Finally, U.S. automakers may have found their way out of the recession with a car Americans should be willing to buy -- the Chevy Volt and the 230 miles per gallon of gasoline it will get in city driving.

General Motors announced on Tuesday morning that the $40,000 Chevrolet Volt rechargeable electric car will get 230 mpg, which is enough to blow away the Toyota Prius, which gets 51 mpg on the highway.

The newest Prius, however, starts at $22,000, so GM may have a ways to go before beating Toyota on price.

But the mileage on the Chevy Volt will look awfully good if gas hits $4 a gallon.

The Volt is powered by an electric motor and battery pack with a 40-mile range. After that, a small internal combustion engine kicks in to generate electricity for a total range of 300 miles. The battery pack can be recharged at home, and should cost about 40 cents a day to recharge at 5 cents per kilowatt hour, according to an Associated Press story.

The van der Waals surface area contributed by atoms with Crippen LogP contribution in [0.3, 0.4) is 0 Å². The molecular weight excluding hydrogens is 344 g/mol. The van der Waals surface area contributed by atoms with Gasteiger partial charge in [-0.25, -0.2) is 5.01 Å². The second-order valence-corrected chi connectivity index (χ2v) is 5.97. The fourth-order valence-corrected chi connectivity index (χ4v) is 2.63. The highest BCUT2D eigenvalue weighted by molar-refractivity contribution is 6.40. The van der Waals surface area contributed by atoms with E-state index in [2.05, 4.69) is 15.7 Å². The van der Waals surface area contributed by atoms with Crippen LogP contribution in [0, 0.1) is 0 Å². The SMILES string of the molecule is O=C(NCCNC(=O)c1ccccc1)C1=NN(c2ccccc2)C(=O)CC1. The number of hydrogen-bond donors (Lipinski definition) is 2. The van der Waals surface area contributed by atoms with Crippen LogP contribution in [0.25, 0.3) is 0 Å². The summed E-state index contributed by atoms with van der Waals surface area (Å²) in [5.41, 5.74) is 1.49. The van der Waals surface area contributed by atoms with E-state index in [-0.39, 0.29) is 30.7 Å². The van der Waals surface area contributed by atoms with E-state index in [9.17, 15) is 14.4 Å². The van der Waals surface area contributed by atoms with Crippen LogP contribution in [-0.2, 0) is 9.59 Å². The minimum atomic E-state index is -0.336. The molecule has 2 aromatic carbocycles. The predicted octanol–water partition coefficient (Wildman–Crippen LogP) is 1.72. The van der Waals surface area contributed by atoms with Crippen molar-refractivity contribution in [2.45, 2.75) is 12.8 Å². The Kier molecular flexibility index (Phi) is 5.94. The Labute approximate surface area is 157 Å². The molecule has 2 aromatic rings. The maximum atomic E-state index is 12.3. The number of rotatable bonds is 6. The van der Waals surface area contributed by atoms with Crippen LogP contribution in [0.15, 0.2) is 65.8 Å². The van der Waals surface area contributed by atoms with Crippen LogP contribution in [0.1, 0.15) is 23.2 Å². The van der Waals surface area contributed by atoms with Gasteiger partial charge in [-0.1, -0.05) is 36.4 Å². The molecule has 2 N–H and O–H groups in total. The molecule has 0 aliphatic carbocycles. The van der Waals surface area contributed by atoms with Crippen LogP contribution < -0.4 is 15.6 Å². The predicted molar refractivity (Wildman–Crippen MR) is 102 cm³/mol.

The 230 miles the Volt will get in city driving is based on tests using guidelines from the U.S. Environmental Protection Agency. The guidelines figure that cars like the Volt will travel more on straight electricity in the city than on the highway

Driving the Volt less than 40 miles, in theory, could be done without using gasoline.

I think Americans are waiting for an excuse to buy American cars, beyond the Cash for Clunkers program. The Volt may be the answer.

Toyota, however, is fast on GM's heels. The next Prius is rumored to go 94 mpg. Let the mileage battles begin.

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